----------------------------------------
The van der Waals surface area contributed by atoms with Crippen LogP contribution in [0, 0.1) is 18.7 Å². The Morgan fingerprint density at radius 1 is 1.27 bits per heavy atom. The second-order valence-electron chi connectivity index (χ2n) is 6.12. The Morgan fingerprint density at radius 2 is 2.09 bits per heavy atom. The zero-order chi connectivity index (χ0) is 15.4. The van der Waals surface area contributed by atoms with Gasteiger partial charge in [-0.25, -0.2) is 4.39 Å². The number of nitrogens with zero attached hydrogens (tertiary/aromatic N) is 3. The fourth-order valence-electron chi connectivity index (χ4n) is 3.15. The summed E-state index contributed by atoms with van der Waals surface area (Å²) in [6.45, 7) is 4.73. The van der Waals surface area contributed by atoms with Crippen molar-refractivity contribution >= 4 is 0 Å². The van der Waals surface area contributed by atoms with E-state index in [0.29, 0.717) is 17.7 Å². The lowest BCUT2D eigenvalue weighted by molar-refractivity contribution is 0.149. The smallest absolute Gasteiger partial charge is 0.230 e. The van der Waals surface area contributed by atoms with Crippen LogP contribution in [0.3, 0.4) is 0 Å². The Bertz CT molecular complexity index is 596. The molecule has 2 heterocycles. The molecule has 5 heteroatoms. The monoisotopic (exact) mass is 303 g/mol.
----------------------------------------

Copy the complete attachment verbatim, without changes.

The van der Waals surface area contributed by atoms with Crippen LogP contribution in [0, 0.1) is 18.7 Å². The Morgan fingerprint density at radius 1 is 1.27 bits per heavy atom. The second-order valence-electron chi connectivity index (χ2n) is 6.12. The Morgan fingerprint density at radius 2 is 2.09 bits per heavy atom. The zero-order chi connectivity index (χ0) is 15.4. The van der Waals surface area contributed by atoms with Gasteiger partial charge in [-0.25, -0.2) is 4.39 Å². The number of nitrogens with zero attached hydrogens (tertiary/aromatic N) is 3. The fourth-order valence-electron chi connectivity index (χ4n) is 3.15. The summed E-state index contributed by atoms with van der Waals surface area (Å²) in [6.45, 7) is 4.73. The van der Waals surface area contributed by atoms with Crippen molar-refractivity contribution >= 4 is 0 Å². The van der Waals surface area contributed by atoms with E-state index in [0.29, 0.717) is 17.7 Å². The lowest BCUT2D eigenvalue weighted by molar-refractivity contribution is 0.149. The smallest absolute Gasteiger partial charge is 0.230 e. The van der Waals surface area contributed by atoms with Crippen LogP contribution in [0.3, 0.4) is 0 Å². The Bertz CT molecular complexity index is 596. The molecule has 2 heterocycles. The molecule has 5 heteroatoms. The monoisotopic (exact) mass is 303 g/mol.